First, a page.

Red Worm Composting Bins
There are a lot of red worm composting containers on the market. Finding the right one is often the first obstacle to overcome in vermicomposting (composting with worms). In general, there are two types of containers. You can choose between a stacking bin system or one large container. There are good and bad aspects of both types of containers. Let’s discuss the pros and cons when it comes to set up, maintenance, and harvesting your vermicompost manure.
But, let’s dive into a few red worm facts:
- Red worms live within the top 6 inches of dirt
- Red worms thrive in temperatures between 55-75 degrees Fahrenheit
- Red worms die in freezing temperatures and those above 85 degrees
- Red worms ideal ph level is 7.0 but can live between 4.2 to 8.0
- Red worms like damp, but not wet conditions (think of a wrung-out sponge)
- Red worms can consume their own body weight daily in food in the optimum conditions
- Red worms can mate any time of year
- Red worm eggs take at least 20 days to hatch
- Red worm eggs can contain up to 3 baby worms
Overview of Red Worm Composting Containers
As mentioned above, you can think of vermicomposting bins in generally one of two systems.
The most common and inexpensive way to get started with is a one bin system. Often people look to repurpose tote bins, recycling bins, or even old bathtubs. Because many single bin systems are made of upcycled and easily found materials, it is the more environmentally friendly way to get started. We recommend you pick a container that is wider than it is tall. For example, a tote bin is often easier to maintain than a trash can. Since these containers are not specifically made for worm composting, you will need to make some required.
If you would rather start with a ready-to-go system, you can purchase vermicomposting systems. Many ready to purchase worm composting systems come in the form of a tower or stacking containers. Tower systems are made specifically for worm composting. They have features to get rid of any excess liquids, and extra trays to add new bedding and compost.
Single Bin System
Tower bin system
Readying your container
Creating a cozy worm habitat
You will want to get your bedding ready a few days to a week prior to your worms arrive. This will a little time for beneficial bacteria to start making a home in your container. Be sure that you use gloves when handling your worms and their bedding from this point on. Overall, there are no dangers in worm composting. It’s just a good practice to protect yourself from bacteria in the bin and the worm bin from your bacteria.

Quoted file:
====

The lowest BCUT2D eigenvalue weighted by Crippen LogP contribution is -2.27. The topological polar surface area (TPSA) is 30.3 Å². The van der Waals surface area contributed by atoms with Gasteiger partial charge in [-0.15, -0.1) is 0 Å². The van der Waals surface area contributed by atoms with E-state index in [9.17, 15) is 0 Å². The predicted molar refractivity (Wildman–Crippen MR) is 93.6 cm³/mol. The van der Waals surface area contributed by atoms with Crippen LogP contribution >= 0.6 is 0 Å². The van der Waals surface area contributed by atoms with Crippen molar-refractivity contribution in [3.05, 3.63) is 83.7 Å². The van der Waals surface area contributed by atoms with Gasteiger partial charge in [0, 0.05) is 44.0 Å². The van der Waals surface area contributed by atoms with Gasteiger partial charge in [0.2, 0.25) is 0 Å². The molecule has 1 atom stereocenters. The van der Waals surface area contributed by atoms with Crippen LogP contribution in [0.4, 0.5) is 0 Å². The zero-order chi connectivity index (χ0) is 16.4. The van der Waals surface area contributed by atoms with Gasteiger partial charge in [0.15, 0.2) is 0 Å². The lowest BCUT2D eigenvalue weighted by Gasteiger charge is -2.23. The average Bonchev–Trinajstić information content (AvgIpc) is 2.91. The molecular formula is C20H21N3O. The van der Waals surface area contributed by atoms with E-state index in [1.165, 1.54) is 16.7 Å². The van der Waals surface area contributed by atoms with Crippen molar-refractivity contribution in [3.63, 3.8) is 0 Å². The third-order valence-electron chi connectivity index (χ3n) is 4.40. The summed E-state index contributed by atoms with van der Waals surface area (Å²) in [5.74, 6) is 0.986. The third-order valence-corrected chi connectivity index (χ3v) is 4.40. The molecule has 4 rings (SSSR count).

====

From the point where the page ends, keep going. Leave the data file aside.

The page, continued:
After all of the dry bedding has been added to your bin, you will want to add moisture. If possible, use spring water (its pH balance is naturally 7, the ideal for worms) to hydrate your bin. Your goal is not to soak the bedding but dampen it. Think of it as the same level of moisture as laundry before you put in the dryer. Depending on your bin’s size and the amount of bedding, you can use a spray bottle to wet the material.
It is good to let this bin sit for a few days before adding the red worms. You want to make sure your bin does not begin anaerobic decomposition and raise the temperature to an unsafe level for your worms. Simply stick a thermometer into the bedding and make sure the red worm composting container is below 80ºF. If it does spike above 80ºF, wait a few days until the temperature reduces, and you’re ready to add your worms.
Special notes for do-it-yourself and upcycled worm bins
Add air flow
If you are making a do-it-yourself red worm composting container, make sure you plan for plenty of airflow. A common mistake people make before adding bedding, or their worms are not creating enough air holes. Without enough airflow, your bin can
Drill several holes with a large drill bit or hole saw around the bin’s top and in the lid. If you are concerned about pests getting in or your worms getting out, you can use a screen. Use some silicone caulk or staples to adhere to the screen to the bin.
Deal with moisture
Worms like a moist environment, but not wet, not soaking. It is common for people to drill holes in the bottom of their bin. This will allow leachate to drain from the bin. Leachate is a common composting product from vegetable decomposition.
It is important to note that you can maintain the moisture level of your bin without drainage holes. With proper bedding and feeding habits, you can keep a damp but not soaking moisture level in your vermicomposting bin.
Containers built specifically for worm composting are built with these considerations in mind.
Great items for worm bedding
You will want to get your bedding ready a few days to a week prior to your worms arrival. This will a little time for beneficial bacteria to start making a home in your container. Be sure that you use gloves when handling your worms and their bedding from this point on. Overall, there are no dangers in worm composting. It’s just a good practice to protect yourself from bacteria in the bin and the worm bin from your bacteria.
Household items that can be used as bedding